Even before the figurado gets to its widest point, the smoke production is solid and the flavor is well-developed. The profile includes dried fruit, hay, cocoa, and a little cedar spice. The texture is leathery, and it isn’t uncommon for the aftertaste to linger on the palate for a noticeably long time between puffs.

Towards the midway point, a black coffee flavor emerges. This can be misconstrued as a bitter component by those who smoke too quickly; but I find slowing the pace of my puffs (as I so often recommend) results in a much better experience.

With outstanding construction—this wouldn’t be a bad choice for a long ash competition, considering the fortitude of the ash and the remarkably straight burn—the Punch Rare Corojo Rare Salomones is a good value at $8. I fired up four for this review. If I get my hands on more, I’ll be saving them for the warmer months to accompany me to the golf course. Overall, this limited, medium-bodied smoke is worth seeking out and worthy of a solid rating of three and a half stogies out of five.

[To read more cigar reviews, please click here.]

-Patrick A

photo credit: Stogie Guys

Cigar Review: Quesada Heisenberg Robusto

18 Mar 2014

This dark, attractive cigar is something of a gimmick, with Quesada concealing nearly all details about the line and promoting it with a fundamental principle of quantum mechanics. I was eager to try the Heisenberg, not because of any of that, but because I’ve enjoyed several earlier Quesada smokes.

HeisenbergBut after going through a five-pack of Robustos—each five inches long with a ring gauge of 48—I’m not uncertain about my reactions. The Heisenberg is not for me. (My colleague had a similar reaction.)

First, let me deal with Quesada’s intention to, as it says, “dispel the stereotypes that limit our ability to enjoy a cigar and remind aficionados that sometimes it’s best to sit back, relax, and just enjoy a smoke without overanalyzing it.”

To that end, they turned to Werner Heisenberg’s Uncertainty Principle, a scientific principle that, like déjà vu, has been greatly altered in popular use. For Quesada, it’s more or less reduced to “embrace uncertainty.”

I think, perhaps, Quesada should name its next cigar after Robert K. Merton, who popularized the concept of unintended consequences. I’m sure many Heisenberg smokers spend a lot of time trying to guess what the tobaccos are, rather than get lost in smoke-filled wonder.

These days, with so many tobacco strains being cultivated all over, I think it’s impossible for most of us to pinpoint the origin or leaf. The only guess I’d hazard is that I’d be surprised if there’s much, if any, typical Nicaraguan in the Heisenberg.

I say that because there’s very little pepper or spice and a fairly prominent grassy taste often found in Dominican tobacco. The other prominent tastes I noted were floral notes and heavy wood.

Overall, the draw was good, as was the burn and smoke production. The ash was flaky. I paid $6.75 each, and they come in boxes of 10.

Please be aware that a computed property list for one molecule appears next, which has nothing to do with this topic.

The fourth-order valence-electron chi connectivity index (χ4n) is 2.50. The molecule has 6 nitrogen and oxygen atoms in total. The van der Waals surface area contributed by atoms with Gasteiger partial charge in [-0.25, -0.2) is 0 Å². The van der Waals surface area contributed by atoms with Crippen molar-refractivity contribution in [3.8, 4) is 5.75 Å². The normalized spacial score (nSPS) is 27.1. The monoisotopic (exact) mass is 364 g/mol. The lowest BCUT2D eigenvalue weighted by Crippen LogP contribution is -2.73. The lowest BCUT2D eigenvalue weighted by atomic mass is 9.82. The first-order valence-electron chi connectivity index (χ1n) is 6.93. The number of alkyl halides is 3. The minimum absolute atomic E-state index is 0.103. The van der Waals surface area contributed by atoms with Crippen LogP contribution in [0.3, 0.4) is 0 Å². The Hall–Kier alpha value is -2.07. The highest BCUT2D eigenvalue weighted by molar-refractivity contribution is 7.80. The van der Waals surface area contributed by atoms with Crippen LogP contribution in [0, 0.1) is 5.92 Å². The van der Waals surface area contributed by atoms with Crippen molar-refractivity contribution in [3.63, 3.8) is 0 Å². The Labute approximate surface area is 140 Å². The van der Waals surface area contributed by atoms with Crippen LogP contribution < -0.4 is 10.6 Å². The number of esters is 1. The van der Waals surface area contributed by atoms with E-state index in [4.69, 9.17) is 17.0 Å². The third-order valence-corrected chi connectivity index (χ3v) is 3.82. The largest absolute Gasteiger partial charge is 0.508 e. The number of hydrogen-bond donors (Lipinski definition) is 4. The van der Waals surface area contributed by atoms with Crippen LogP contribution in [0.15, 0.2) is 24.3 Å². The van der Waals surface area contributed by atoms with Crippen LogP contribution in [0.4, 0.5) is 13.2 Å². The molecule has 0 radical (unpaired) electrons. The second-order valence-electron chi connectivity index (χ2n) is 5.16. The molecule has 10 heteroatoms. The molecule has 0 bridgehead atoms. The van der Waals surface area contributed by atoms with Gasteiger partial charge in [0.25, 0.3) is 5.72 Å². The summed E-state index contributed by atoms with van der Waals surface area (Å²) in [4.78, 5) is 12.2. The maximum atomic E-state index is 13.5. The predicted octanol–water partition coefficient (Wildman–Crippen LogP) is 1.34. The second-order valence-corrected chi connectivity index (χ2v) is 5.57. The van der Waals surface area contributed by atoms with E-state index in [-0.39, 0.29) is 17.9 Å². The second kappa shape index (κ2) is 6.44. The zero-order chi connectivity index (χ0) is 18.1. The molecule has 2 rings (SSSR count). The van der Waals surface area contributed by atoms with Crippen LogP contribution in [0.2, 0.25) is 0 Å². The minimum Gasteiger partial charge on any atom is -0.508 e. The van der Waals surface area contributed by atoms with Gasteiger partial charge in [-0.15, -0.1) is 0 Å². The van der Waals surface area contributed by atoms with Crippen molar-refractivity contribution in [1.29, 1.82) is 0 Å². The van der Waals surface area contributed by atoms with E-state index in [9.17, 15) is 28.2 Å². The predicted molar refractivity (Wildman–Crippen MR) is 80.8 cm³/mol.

As I said upfront, the medium-strength Quesada Heisenberg Robusto isn’t my kind of smoke. But that doesn’t mean it’s not a well-made, quality stick and worth a try. I give it three stogies out of five.

[To read more cigar reviews, please click here.]

-George E

photo credit: Stogie Guys

Cigar Review: Emilio Cigars Series H Maduro Robusto

17 Mar 2014

These days, Emilio Cigars is a brand that seems to be flourishing—thanks in no small part, I believe, to the warm welcome the outfit has received from the online cigar community.

Emilio Series H RobustoIn addition to the growing blends in the Emilio portfolio, brand owner Gary Griffith also controls distribution for several other companies under is House of Emilio umbrella. It’s hard to imagine Emilio Cigars is just a few years old.

The cigar that started it all was the Series H Maduro. It was the first cigar Gary Griffith created after he sold his construction business, started working at a cigar shop, and then bought and expanded the tobacconist franchise to over 20 locations. According to Griffith, he blended the Series H Maduro on his first trip to Central America. Shortly thereafter, he started to visit various cigar factories and speak with different cigar makers, A.J. Fernandez chief among them.

Griffith, who takes a chemistry-oriented approach to blending, chose to pair a Maduro Ligero wrapper from Jamastran with Nicaraguan and Costa Rican tobaccos for the Series H Maduro. It is made for him in Danlí, Honduras. Three sizes are available: Robusto, Toro, and Torpedo.

The Robusto measures 5.5 inches long with a ring gauge of 50 (kudos for making a robusto that’s slightly longer than the traditional 5-inch format without upping the ring gauge). It has pre-light notes of nut, red pepper, and chocolate. While the feel is noticeably firmer than most cigars, the cold draw is smooth. The wrapper is dark, oily, and clean with pronounced shine.

After setting an even light, the Series H Maduro starts with a medium-bodied profile of black coffee, creamy nut, cocoa, and leather. Smoking quicker will impart more of a dry, woody spice on the center of the tongue. This peppery finish couples really well with what I’d characterize as a typical Maduro sweetness. The smoke production is above average, and as it fills the room it leaves a sweet, creamy aroma. The final third of the Robusto tends to straddle the line between medium- and full-bodied.

I smoked several samples for this review—all of which I had been aging for about 18 months—and each displayed very good combustion qualities. Expect no problems with the burn line, ash, or draw. This is a set-it-and-forget-it smoke.

In addition to the Series H Maduro, Griffith also makes a Series H Sumatra. I honestly don’t think there’s much of a comparison. The Maduro is the far better, more balanced, more interesting choice, and the Robusto is worthy of a very fine rating of four stogies out of five.

[To read more cigar reviews, please click here.]

-Patrick A

photo credit: Stogie Guys